Lost Arts studio

A lot of the fiber arts I enjoy are things like tatting, netmaking, chair caning, and even weaving, where people will come up to me when I demonstrate and solemnly tell me, "That's a lost art."

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Location: SW Outer Nowhere, Michigan, United States

On the Internet, nobody knows you're a chicken. (With apologies to Peter Steiner.)

03 October 2006


Or, Why I Don't Blog in a Thunderstorm

In the fifteen years we've lived here, we've had a lot of interesting experiences with lightning.

When we first moved into the house, we had a landline phone with an electronic chirp for a ring. During the first year, in a thunderstorm, that phone said "WHEEEEEEP!" and never rang again.

So we bought an old-fashioned black rotary-dial telephone with an honest-to-gosh bell inside. Sometimes during thunderstorms, lightning would flash and the bell would quietly go "ding", and we would look at each other and say, "I'm not answering that!"

Unfortunately at some point, the phone company lowered the REN on our line, and that heavy-duty bell would no longer ring. So we had to go back to a phone with an electronic chirpy ring, and once in a while buy a new one.

Several years ago, we had a middle-of-the-night thunderstorm, and a flash instantly followed by a CRASH of thunder that rattled the teeth in our heads.

In the next few days, we were taking a walk, and noticed that a smallish black cherry tree was dying. When we walked up to take a look at it, we found a stripe of peeled-off bark down the side, and at the foot of the tree, a small open sandpit where the bark on the root had peeled off and flung the sand away. Not only did that lightning-struck tree die, it also rotted and fell over faster than any tree I've ever seen.

I think it was that same summer when we woke up to a storm and a burning smell. We walked all around in the house trying to find where it came from. In the morning, we found that lightning had overwhelmed our surge protector, fried a dot matrix printer and arced between my husband's metal CPU case and the metal desk-side next to it. Each had a very small burn mark, like a cigarette burn (a cigarette hot enough to fry off powder-coated enamel paint).

The CPU still worked well enough to copy the data off of it, and the surge protector company paid for replacing both the printer and the surge protector. But that CPU was never quite right afterwards. Every so often it would just quietly turn off.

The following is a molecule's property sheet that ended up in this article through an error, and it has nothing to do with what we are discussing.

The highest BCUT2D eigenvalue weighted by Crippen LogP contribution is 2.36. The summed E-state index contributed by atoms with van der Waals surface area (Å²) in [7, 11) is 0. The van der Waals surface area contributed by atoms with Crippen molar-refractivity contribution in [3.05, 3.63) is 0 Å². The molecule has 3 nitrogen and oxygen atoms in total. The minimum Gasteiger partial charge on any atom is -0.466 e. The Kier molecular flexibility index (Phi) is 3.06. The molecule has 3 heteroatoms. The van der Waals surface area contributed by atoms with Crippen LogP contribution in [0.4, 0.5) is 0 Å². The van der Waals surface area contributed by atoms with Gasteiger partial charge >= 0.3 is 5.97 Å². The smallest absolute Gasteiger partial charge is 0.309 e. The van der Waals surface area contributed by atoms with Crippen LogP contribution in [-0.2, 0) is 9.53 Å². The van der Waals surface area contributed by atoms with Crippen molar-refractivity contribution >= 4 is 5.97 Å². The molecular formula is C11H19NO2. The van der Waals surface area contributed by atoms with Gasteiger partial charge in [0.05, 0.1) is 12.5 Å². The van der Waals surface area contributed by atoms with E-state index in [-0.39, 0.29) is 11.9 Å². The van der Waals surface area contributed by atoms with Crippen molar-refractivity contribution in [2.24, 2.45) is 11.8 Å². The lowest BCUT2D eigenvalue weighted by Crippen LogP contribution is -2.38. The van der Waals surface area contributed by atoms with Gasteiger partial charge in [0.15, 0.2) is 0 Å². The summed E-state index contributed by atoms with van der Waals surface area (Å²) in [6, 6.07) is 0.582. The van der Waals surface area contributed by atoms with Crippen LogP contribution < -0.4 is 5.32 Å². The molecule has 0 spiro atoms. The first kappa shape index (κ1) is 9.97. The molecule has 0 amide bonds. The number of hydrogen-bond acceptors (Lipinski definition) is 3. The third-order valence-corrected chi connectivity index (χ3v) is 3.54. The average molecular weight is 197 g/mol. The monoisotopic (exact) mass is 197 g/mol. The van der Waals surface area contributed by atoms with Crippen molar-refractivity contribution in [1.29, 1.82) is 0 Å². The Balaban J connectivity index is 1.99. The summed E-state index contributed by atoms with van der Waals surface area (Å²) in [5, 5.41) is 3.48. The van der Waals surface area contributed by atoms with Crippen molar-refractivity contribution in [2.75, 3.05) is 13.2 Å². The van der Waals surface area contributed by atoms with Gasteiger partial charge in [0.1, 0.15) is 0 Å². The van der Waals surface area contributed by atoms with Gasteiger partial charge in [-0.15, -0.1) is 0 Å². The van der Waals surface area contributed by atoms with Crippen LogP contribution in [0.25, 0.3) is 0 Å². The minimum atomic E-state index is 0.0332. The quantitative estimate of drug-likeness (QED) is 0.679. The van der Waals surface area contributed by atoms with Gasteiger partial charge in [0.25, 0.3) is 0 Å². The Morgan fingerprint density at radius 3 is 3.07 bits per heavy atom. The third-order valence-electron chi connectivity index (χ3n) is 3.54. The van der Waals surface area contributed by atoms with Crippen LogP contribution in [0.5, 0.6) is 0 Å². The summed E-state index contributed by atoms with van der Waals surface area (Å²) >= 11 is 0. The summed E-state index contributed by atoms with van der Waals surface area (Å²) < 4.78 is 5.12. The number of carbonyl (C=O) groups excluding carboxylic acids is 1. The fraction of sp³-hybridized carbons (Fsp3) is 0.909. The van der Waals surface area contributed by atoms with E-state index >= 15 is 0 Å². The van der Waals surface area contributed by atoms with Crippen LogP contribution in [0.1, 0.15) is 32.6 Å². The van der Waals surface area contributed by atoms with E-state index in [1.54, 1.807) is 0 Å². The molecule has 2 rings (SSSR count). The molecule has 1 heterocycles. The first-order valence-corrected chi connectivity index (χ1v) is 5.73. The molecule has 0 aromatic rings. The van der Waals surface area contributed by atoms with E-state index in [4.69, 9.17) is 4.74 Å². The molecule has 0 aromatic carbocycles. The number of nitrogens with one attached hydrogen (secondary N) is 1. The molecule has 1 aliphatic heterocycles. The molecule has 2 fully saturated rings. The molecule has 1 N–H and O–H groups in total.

When our son was two, I was getting ready for work one early morning when there was another close lightning strike, and our power went out. The pump in the well is run by electricity, so we lose both lights and water when the power goes out.

I went to work without a shower, and my then stay-at-home-husband called the electric company to report the outage. Later in the day he called me at work, and I asked if the power was back on yet.

"No," he said, with a smile in his voice, "And I think it's going to be a while."

"Why is that?" I asked.

"Well," he said, "The reason the power is out is that the lightning blew up the power pole just down the road. It's laying in pieces all over the road and in the corn field."

So yesterday morning's thunderstorms did not find me on the computer. Instead I went searching all over town in the rain for a circular needle longer than 29". At one yarn shop, when I asked hopefully if they had a 60" needle, the woman asked incredulously if they even made one that long.

I wanted it for this:
This is the half-circle shawl that has been simmering in my head for many months. It's already on two 29" circular needles. I didn't want to do a round Pi shawl, because I don't like the idea of knitting a big circle only to fold it in half. And I didn't like the long horseshoe shape of the "Pi Are Square" shawl. Eventually I settled on a half-circle, with rectangles extended from either end.

(By the way, if you want to draw circles, I highly recommend the Safe-T (tm) compass, a flat orange plastic thing where you hold the center, put your pencil point in a hole, and swing the pencil around. For my money, it works much better than even my expensive drafting compass. It will make circles from 1/4" to 10" in diameter. The only complaint I've had with mine was that I got something on it that caused the black lettering to start to rub off and disappear!

If you prefer to work in millimeters, the same company makes something called the "mmArc" (tm), which will draw circles in one-millimeter increments from 10mm to 120mm radius. The mmArc is made of clear plastic and so far the lettering is fine on it.

I just wish I could find the Safe-T overhead compass made out of the same clear plastic as the mmArc!)

This shawl is just over a third of the way, and I'll need at least a third 29" circular needle if I can't pick up a 60" one.

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Blogger tatt3r said...

Your shawl looks great! What size needles do you need? What's your yarn?

6:00 PM  
Blogger Alwen said...

Those are US 6's (4.00mm), and the yarn is a "mohair blend". "Blend" meaning mohair plus synthetic something-or-other, acrylic, I think. It's the yarn Lion Homespun wants to be. Looks like I might be ordering a 60" Addi from the Sewing Center in Holland!

10:29 PM  

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